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❤🧡💛happy pride fellow lgbtq+💚💙💜COMING THROUGH WITH A NEW BOOK! pick up WHEN AIDAN BECAME A BROTHER at your local book store. A powerful yet gentle story about a boy (who happens to be trans) becoming a big brother. How will he figure out the best way to prepare for his new sibling? How can he make sure this baby is loved and happy? How does a boy become the best big brother? read and you'll find out 😉 Written by Kyle Lukoff Illustrated by Kaylani Juanita Published by Lee & Low #pridemonth #lgbt #transvisibility #transgender #transboy #illustration #illustration #kidslit #picturebooks #childrensillustration #childrensbooks #blackartists
Sometimes it’s not just about reading a book that explains things. Sometimes it’s about simply having positive representation, and that’s exactly what Lukoff’s book does. In it, Aidan (whose family thought was a girl when they were born) comes out as a trans boy to his family. After he settles into his new life though, he finds out he’s going to become a big brother. It’s a sweet and relatable story that will easily be beloved by children and adults alike.
Morris Micklewhite and the Tangerine Dress by Christine Baldiccio, Illustrated by Isabelle Malenfant
Whether you’re trying to explain to your kids why the gender binary is nonsense or you simply want to help your child get through a moment of feeling ostracized, Morris Micklewhite is the book you’ll want to read with your little one. When young Morris begins to get teased at school for wearing a tangerine dress, he finds a way to use his imagination and artistic skills to get through it all. It’s a book about being yourself, eliminating the expectations of the gender binary, and having fun in the process.
A Tale of Two Mommies: A Tale of Two Daddies by Vanita Oelschlager, Illustrated by Mike Blanc
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One of my girls picked up A Tale of Two Mommies by Vanita Oelschlager at the library last year and we read it approximately 12,453 times before it was due. The cute story plus the rhymes made it an instant hit! . In this book 3 little kids are at the beach. One kid has two moms and the other kids ask him questions about it, like, “who is your mom for riding a bike, and who is your mom for flying a kite.” Sometimes the answer is Mama, sometimes it’s Mommy, sometimes it’s both! . This is a cute little book that shows kids that this family is a loving family that does all the same things any other family does. There is also a Tale of Two Daddies. #booklove #teachersforsocialjustice #readeveryday #bookstagram #teachersfollowteachers #teachersofinstagram #readersofinstagram #booksbooksbooks #whattoreadnext #readeveryday #readeverywhere #readtoyourkids #socialjusticebooks #pridemonth #ataleoftwomommies #vanitaoelschlager #lgbtqbooks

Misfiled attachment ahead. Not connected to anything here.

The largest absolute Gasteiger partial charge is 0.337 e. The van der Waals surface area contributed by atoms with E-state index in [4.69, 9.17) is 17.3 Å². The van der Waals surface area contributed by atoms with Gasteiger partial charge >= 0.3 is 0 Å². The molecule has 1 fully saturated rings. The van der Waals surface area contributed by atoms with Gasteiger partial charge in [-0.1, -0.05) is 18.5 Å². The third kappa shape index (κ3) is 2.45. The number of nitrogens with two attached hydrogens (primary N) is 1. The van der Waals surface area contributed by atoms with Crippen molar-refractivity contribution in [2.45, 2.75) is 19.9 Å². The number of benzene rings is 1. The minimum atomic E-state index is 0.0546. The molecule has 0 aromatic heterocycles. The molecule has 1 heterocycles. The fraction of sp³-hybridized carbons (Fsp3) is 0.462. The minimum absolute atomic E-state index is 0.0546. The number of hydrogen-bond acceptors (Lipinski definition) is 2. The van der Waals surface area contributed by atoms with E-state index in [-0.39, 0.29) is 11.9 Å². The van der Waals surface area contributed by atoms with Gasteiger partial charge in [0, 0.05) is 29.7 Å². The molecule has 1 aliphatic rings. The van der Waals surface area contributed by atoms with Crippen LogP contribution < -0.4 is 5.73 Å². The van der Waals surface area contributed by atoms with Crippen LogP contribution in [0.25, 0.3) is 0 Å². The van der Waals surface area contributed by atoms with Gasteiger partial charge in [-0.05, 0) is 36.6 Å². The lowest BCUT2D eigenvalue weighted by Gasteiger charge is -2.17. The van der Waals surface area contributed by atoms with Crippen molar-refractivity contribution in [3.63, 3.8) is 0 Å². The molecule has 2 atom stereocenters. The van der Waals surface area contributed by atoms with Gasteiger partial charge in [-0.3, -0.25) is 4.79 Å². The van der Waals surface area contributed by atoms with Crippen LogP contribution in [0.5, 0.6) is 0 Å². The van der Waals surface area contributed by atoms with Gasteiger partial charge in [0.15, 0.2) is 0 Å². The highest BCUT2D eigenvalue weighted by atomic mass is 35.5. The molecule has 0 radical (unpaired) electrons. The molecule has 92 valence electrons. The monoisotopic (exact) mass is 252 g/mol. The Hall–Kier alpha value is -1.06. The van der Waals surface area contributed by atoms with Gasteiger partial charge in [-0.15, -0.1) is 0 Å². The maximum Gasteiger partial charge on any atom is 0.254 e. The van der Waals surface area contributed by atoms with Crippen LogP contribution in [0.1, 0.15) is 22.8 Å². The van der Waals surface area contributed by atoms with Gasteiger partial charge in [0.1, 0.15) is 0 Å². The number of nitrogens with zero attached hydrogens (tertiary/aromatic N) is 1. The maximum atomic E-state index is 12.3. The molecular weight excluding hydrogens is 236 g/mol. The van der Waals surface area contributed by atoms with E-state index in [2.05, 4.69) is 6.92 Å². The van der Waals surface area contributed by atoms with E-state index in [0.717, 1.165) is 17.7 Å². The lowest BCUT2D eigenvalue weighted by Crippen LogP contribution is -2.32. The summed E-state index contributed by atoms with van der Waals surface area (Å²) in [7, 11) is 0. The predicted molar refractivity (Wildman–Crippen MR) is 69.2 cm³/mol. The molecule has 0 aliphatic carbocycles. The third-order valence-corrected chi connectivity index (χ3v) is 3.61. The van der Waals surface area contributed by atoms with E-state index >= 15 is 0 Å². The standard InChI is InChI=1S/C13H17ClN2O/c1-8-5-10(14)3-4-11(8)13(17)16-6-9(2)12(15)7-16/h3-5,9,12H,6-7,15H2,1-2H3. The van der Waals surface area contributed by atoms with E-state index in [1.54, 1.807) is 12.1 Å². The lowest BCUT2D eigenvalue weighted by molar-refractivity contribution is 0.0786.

If you want to get more specific about depicting a same-sex parenting couple, these two books by Vanita Oelschlager are perfect for youngsters. They broach the subject in the most organic way: some children want to ask what it’s like for their friend to have two mommies (or two daddies, respectively). It’s supremely innocent and informative for littles, with fun illustrations to boot.